Sis and I were standing within two feet of one another, but couldn’t have reached out and touched each other if we’d tried. But we could see and hear on another, and she knew I had already been struggling. I was tearing up by then, and when she again asked if I was OK I stopped saying yes. I told her I didn’t think I could do it, that I was going to have to get off at the next station on my side, even if I had to shove my way off (I’m not sure I said the last part aloud). She told me to do what I had to and she and Michael would meet wait for me at the stop for the Mall. Unfortunately for me, the next station that boarded on my side of the car was the right before the Federal Triangle, which was one stop before the Smithsonian; basically I waited too long and had no choice but to wait it out. Miraculously, I didn’t faint or completely lose it. The one thing I can be grateful for is that my tears were relatively silent.
It was around 1PM when we finally got off the Metro, went up the non-functional escalator, and walked up and out into the Mall. It was a beautiful day out, a nice cool sunny afternoon with a wonderful sweet breeze in the air, which was even more of a relief considering my mental state. In fact, it was so nice that I mentally recuperated more quickly than you’d expect.
Physically we were SOL I’m afraid. We’d already been on our feet for about 4 hours, and we didn’t get to sit down — for any length of time — for at least 2 hours after that. We made our way past the crowds in shock and awe. The sheer amount of people was so overwhelming — in some ways more than the monuments and buildings we’d seen on TV but never in person (my sister is the only one of us who’d ever been to D.C. before). We hit our first wall several blocks away from the stage; the people were already so densely packed there was no way to move forward. We shifted sideways; blending along the outer rails and watched so many people as we went. Signs and costumes, tea t-shirts and giant paper-machete heads; in some ways it was like Carnivale, especially in the mood. There was such joviality in the crowd. No matter our politics or positions, the overwhelming theme of all the sarcasm and silliness was the same; that what we really need in this country is intelligent respectful discourse and a sense of humor. The mood was so infectious I completely forgot my kid almost seeing Missy Smith’s campaign ad on TV the night before, and how much that pissed me off.
We listened to Ozzy play as we made our way around, and by the last 30–45 minutes we made it to a spot where we could hear the bulk of what was being said on stage. I was disappointed that we missed so much of that part, even if we did get to hear Colbert’s fear ‘melt’ away. We did get to hear the most important thing, in my opinion; John’s closing speech.
And I think that — along with the people we saw and spoke to — is what really matters. John’s moment of sincerity said it all; we’re not as divided as we think and we’re damn well not as divided as the pundits want us to believe we are. We have to work, shop, drive, live and function with each other every day; and we keep doing it no matter what our politics. It’s not a civil war or a fascist state out there, no matter what the screamers tell us. Brothers might be arguing with brothers; but they aren’t killing each other or reporting each other as communist sympathizers. It might feel like it’s getting that bad, but it hasn’t yet, and we have to stop letting pundits on either side tell us it is.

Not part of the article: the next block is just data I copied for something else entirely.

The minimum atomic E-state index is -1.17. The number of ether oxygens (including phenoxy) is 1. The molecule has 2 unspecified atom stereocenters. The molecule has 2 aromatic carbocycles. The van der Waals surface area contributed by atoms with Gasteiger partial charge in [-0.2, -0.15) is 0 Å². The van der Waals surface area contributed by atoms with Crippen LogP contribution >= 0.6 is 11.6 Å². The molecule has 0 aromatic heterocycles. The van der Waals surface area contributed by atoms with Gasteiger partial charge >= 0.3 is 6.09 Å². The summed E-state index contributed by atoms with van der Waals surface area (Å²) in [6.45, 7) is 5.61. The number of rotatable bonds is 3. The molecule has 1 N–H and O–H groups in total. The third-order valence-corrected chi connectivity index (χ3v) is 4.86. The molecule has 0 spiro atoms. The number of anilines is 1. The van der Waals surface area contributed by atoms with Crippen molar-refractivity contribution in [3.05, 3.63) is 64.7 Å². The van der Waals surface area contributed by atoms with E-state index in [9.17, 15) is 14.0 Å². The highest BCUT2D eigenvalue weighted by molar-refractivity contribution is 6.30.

Does that mean we don’t decry the handful of people who are acting insane, such as the infamous Rand Paul head stomper? No, we are obligated to call that idiot by his rightful name, and anyone who doesn’t condemn his actions. But it also means we don’t treat every person who’s ever attended a Rand Paul rally like he/she is the head stomper in question.
After the Rally was officially over, we sat on the grass for a while, just watching people go by and talking. It was such a wonderful time. So many people stayed on the Mall, enjoying the history and grandeur of the place. People made a really conscious effort not to leave crap lying around too; I even watched two guys laughingly give another kid props for trying to balance a piece of garbage on the overflowing can. No one got snippy; and the few anti-Sanity protesters were mostly ignored. No one argued, no one screamed, no one was rude or mean. One young man was selling stickers to raise money to get back to Florida; we paid for two, but only took one. A couple in matching t-shirts danced around and played; they were quite cute. A group of older ladies settled on the grass behind us, one apologized profusely for bumping me while trying to get down herself (she was as sore and stiff as we were) and I told her not to worry about it. It was the ultimate people watching experience, and it’s what got the most time from my rented camcorder.
A police officer at the Metro later told us they estimated 225,000 people showed up to the Rally. They even brought in special gap trains to get us all home, to prevent the problems we had arriving; no one was expecting the kind of turn out we got. And I think that’s what really speaks to the importance of the Rally. It’s not because the numbers outshone Beck’s rally, or to further prove John’s place as a highly influential person in the world today. One attendee was quoted in the NYTimes as saying, “The battle for the American mind right now is between talk show hosts and comedians. I choose the comedians.”
2017 Note: When I went looking for an image for this article I found so many amazing signs from that lovely day. Here are literally just a very few of my favorites. If you’re ever feeling down or upset, I highly suggest you Google, “rally to restore sanity and/or fear signs.” You’ll feel better in remarkably good time.
The Rally was such a remarkable and once in a lifetime experience. Please help me have another with my whole family. You can read more about how you can help here.